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1933 Young people at a tertiary hospital – how to improve the inconsistencies in care
  1. Terry Segal1,
  2. Emma Harewood2,
  3. Sara Stoneham2,
  4. Sara Trompeter2,
  5. Natalia Zarate-Lopez2,
  6. Corinne Fisher2,
  7. Elaine Murphy3,
  8. Sara McCartney2,
  9. Helen Simpson2
  1. 1UCLH
  2. 2University College London Hospitals Foundation Trust
  3. 3National hospital for neurology and neurosurgery, UCLH foundation Trust


Objectives To assess current transition practice in a London foundation Trust delivering secondary, tertiary and quaternary care to young people(YP) 13–18 years, with> 43,000 outpatient episodes/year. To determine whether the services meet quality standards for care of YP.

Methods A retrospective review of developmentally appropriate healthcare (DAH) and transition process was performed against the DoH ‘You’re Welcome’ quality criteria(1) and NICE guideline ‘Transition from children’s to adults’. A questionnaire was co-designed by a YP steering group; a multidisciplinary team across paediatric, adolescent, and adult services, which was circulated and completed electronically.

Results 56 services across the Trust responded. 68% of respondents reported that they provided a Transition service, 35% of services had a transition lead (consultant 48% ; CNS 35%),with 57% running multidisciplinary team (MDT) clinics for YP.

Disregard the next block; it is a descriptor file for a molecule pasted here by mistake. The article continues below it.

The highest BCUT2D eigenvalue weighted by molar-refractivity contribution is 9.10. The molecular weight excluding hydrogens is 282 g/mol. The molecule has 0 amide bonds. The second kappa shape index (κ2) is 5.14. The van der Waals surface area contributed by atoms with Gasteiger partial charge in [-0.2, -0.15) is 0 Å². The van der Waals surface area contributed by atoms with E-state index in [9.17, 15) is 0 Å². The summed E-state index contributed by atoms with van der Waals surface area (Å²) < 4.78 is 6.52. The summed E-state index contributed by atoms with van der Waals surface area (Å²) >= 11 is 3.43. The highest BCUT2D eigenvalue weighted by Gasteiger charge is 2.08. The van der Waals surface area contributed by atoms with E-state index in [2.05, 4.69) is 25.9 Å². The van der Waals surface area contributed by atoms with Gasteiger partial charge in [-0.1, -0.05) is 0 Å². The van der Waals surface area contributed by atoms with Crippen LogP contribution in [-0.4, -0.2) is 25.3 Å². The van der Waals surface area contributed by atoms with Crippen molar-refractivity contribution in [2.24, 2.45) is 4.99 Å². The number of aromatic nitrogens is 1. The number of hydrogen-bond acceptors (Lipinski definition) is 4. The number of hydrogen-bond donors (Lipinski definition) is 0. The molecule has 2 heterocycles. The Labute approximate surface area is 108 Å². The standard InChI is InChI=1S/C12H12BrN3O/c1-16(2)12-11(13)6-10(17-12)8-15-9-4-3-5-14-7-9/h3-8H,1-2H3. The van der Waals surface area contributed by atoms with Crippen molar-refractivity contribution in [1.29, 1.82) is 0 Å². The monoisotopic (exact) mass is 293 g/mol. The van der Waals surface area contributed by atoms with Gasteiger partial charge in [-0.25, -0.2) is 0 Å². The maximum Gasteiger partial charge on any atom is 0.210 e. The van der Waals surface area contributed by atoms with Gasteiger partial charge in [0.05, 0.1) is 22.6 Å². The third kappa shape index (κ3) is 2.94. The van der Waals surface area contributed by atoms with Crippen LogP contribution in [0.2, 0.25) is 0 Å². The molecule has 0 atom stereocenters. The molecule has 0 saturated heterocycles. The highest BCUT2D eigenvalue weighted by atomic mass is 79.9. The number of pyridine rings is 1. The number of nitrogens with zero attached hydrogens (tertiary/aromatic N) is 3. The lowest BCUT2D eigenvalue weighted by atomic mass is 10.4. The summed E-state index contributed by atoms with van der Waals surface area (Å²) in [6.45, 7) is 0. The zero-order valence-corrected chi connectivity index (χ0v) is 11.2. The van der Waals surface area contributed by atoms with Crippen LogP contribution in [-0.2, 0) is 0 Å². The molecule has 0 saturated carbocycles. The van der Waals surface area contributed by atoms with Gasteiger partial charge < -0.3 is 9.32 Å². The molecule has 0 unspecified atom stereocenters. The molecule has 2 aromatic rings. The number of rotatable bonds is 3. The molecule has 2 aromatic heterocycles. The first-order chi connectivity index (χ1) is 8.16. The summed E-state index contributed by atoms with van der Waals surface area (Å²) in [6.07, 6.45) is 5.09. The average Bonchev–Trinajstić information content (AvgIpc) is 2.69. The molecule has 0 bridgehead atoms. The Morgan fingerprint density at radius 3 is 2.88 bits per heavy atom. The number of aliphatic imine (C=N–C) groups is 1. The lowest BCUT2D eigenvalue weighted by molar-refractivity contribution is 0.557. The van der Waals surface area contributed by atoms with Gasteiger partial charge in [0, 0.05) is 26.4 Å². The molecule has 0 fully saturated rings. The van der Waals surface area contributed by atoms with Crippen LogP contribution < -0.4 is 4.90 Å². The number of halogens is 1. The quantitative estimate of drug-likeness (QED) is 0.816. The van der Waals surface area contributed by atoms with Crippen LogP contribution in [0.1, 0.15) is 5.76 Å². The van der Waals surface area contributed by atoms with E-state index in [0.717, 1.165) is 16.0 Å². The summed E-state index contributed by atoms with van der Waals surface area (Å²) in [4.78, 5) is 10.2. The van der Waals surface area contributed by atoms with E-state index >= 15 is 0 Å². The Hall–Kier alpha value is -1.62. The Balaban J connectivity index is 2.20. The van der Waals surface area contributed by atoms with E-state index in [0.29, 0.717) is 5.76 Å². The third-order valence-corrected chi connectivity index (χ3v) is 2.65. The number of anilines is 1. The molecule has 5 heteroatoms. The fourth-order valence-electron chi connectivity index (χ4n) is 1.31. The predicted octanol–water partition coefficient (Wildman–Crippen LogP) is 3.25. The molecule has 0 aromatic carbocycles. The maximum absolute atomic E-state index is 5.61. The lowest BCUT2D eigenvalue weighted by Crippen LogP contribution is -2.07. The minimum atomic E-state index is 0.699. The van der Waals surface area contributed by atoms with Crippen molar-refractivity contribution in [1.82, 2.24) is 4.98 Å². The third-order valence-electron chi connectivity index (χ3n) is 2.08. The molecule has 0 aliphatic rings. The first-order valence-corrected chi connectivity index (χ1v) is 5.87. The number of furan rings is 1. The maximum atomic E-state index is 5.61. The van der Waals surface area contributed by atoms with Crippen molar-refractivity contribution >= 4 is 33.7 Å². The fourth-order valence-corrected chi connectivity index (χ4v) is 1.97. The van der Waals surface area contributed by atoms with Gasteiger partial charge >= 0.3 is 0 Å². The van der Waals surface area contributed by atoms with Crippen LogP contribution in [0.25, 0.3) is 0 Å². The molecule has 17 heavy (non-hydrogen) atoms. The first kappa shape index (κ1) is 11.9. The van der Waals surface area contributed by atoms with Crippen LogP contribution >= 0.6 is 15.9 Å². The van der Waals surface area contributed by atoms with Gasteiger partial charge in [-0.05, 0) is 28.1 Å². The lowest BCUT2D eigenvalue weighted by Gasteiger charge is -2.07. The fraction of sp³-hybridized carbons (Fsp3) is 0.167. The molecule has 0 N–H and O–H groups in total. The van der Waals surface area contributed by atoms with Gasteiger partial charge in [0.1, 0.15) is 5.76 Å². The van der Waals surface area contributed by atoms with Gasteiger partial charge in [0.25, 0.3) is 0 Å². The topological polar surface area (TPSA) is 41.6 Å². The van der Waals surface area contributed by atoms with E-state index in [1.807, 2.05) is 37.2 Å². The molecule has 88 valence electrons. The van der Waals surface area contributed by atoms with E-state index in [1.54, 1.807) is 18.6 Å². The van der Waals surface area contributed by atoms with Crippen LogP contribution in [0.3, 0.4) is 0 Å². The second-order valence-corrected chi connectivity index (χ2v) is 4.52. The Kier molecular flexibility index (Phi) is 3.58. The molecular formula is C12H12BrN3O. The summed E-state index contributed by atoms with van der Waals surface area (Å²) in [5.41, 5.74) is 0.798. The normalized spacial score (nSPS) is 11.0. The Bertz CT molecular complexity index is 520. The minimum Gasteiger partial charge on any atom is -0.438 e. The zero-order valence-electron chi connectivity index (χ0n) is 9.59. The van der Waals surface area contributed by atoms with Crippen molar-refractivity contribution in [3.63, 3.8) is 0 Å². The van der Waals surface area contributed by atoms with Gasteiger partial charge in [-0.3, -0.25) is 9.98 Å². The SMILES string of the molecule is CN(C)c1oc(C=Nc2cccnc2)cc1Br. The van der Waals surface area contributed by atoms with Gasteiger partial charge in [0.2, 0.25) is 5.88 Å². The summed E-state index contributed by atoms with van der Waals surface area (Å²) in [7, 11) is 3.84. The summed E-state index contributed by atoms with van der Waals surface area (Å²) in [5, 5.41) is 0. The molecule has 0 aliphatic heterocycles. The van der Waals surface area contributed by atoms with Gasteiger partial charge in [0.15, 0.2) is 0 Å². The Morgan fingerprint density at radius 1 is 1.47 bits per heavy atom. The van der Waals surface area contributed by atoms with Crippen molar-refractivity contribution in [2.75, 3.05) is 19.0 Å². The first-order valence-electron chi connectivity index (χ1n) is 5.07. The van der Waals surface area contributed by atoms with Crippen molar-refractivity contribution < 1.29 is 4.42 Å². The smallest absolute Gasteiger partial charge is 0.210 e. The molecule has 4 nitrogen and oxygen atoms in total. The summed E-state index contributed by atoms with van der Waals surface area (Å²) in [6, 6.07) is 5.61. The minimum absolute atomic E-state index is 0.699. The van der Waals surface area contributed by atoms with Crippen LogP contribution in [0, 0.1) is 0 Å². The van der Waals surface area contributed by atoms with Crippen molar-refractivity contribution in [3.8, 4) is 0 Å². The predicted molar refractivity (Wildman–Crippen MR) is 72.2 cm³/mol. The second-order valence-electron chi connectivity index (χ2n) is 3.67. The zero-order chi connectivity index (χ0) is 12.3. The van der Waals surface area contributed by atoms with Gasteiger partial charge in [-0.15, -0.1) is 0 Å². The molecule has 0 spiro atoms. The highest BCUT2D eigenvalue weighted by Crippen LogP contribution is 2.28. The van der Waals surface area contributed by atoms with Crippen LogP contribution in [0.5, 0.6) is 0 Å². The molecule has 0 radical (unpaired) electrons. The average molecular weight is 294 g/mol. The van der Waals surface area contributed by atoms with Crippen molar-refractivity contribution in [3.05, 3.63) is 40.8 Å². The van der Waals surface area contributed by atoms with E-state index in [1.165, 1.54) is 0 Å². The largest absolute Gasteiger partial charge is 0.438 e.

The average age for transition process to start was 13 years (13–20) into adolescent services, 17 years into adult services.

Transfer to adolescent service mean age 17 years ( 13–17), and to adult services 18 years ( 16–24yrs).

Despite transition clinics being held, 8/25 services describe only 10% will go into the pathway and 90% will be transferred with letter only.

Table 3 describes issues identified with the transition process.

Table 4 describes adherence to You’re welcome criteria (young person’s centred approach)

No service had a clear idea of how to support YP with learning difficulties. There was no common trust policy regarding adolescents DNAs. 21% had involved YP in designing their process and 18% had asked for feedback on their services.

Abstract 1933 Table 1

Members of team at transition clinic

Abstract 1933 Table 2

Transition clinic sites

Abstract 1933 Table 3

Issues identified from survey

Abstract 1933 Table 4

Young person centre approach

Conclusion Many services reported offering a transition service, and there were areas of excellent practice in dedicated young people’s services, including developmentally appropriate healthcare practices.

However transfer into adult services is often occurring without adequate transition., DAH is not universal. Engagement with YP is low.

Going forwards the following work streams were identified:

  • Develop YP steering board

  • Creation of policy and guidelines with regular audit and PPIE review

  • Identify transition leads and key workers to support each service

  • Recognise where specialist support from psychology, social work and learning disability teams required

  • Develop and improve use of resources to engage and prepare YP

  • Develop staff training and education programme

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